St. Louis Kendall Marshall. Kendall Marshall. Kendall Marshall. Stilman White. Stilman White. Stilman White.
There, now you don’t have to watch Roy Williams’ news conference today. You just heard all the questions, and Roy won’t have any answers. If he knows the odds of Marshall, North Carolina’s gifted sophomore point guard coming off wrist surgery, participating this weekend in the Edward Jones Dome, he won’t share them.
While the police-interrogation lamp shines on the coach, the spotlight of speculation zeroes in on Marshall and the more mysterious White.
The fascination with the Carolina point-guard uncertainty enabled Kansas to arrive quietly at its downtown hotel Wednesday night with all the Jayhawks’ attention trained on North Carolina State, Friday night’s opponent.
On the other hand, nothing in Roy’s world is quiet at the moment. Williams faces difficult decisions that go beyond how to exploit Ohio University in Friday’s regional semifinal. Should Roy put the ball in the hands of smooth sophomore wing Harrison Barnes, a better scorer than facilitator? Or should he let the untested White take on the challenge of getting his first shot at running the Heels?
If Dexter Strickland had not been lost for the season in mid-January, Marshall’s wrist injury wouldn’t be as big a deal. Other than Strickland and Marshall, Carolina doesn’t have a player on the roster averaging more than 1.3 assists.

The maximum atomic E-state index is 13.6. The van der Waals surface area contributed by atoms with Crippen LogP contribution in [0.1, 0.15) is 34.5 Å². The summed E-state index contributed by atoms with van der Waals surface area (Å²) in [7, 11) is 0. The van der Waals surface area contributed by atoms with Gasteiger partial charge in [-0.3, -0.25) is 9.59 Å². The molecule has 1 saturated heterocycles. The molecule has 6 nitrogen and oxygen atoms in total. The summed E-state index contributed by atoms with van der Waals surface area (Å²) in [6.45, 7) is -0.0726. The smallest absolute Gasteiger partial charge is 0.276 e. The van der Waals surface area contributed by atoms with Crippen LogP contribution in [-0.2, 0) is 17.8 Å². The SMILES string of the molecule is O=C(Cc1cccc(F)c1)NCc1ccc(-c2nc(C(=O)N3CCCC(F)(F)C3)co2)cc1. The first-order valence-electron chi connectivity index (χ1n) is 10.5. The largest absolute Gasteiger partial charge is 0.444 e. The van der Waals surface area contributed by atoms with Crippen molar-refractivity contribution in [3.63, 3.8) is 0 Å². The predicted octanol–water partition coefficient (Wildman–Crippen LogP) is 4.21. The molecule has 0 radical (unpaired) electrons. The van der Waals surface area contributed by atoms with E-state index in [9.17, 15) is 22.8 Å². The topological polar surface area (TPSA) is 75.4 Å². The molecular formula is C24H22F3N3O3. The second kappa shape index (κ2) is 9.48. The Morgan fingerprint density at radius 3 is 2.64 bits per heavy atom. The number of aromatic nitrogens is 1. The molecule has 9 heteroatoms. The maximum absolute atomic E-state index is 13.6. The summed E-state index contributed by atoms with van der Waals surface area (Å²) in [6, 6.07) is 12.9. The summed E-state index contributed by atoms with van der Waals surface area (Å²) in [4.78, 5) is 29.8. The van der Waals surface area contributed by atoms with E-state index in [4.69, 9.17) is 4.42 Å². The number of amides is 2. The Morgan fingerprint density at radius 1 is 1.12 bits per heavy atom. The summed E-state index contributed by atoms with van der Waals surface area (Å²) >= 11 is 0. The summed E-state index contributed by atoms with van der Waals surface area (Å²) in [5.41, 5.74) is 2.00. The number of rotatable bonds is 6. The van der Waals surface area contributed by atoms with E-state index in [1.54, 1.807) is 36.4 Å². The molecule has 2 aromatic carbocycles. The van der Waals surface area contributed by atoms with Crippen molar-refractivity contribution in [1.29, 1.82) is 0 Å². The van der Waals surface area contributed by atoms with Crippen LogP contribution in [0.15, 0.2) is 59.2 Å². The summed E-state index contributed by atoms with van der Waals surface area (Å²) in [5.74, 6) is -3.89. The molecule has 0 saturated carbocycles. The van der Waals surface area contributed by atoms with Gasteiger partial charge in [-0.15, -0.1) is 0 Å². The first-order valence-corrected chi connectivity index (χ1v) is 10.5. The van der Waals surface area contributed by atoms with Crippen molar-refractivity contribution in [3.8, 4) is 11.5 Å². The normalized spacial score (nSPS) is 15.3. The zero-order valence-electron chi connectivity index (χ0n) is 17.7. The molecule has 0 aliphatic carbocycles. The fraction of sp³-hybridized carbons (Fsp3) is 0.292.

A 6-foot, 160-pound freshman out of Wilmington, N.C., White is scheduled to leave for two years on a mission for the Church of the Latter Day Saints.
It’s tempting to liken Carolina needing to play White at point guard to Kansas needing to play Naadir Tharpe at the point if Tyshawn Taylor suffered an injury, except that Carolina doesn’t have an Elijah Johnson to slide over to lead guard.
Otherwise, the Tharpe-White comparison does have some relevance. Tharpe was more highly recruited than White, who drew interest from Brigham Young.
Tharpe played 175 minutes, shot .289 from the field, .273 from three, .500 from the line, attempting just two free throws. He scored 29 points, had 21 assists and 22 turnovers. White played 136 minutes, shot .283 from the field, .200 from three, .500 from the line with 20 attempts. White had 19 assists and just five turnovers.
Williams said Justin Watts, a 6-5, 210-pound senior from Durham, N.C., also will spend some time at the point, but Watts has just five assists (and seven turnovers) in 246 minutes. He’s no playmaker, no scorer, considered a better defender than anything.
Kansas doesn’t have seven McDonald’s All-Americans on the roster, as does North Carolina, in fact it doesn’t have any, but it does have two guards whose confidence never has been healthier. Should be a fascinating few days in the Edward Jones Dome.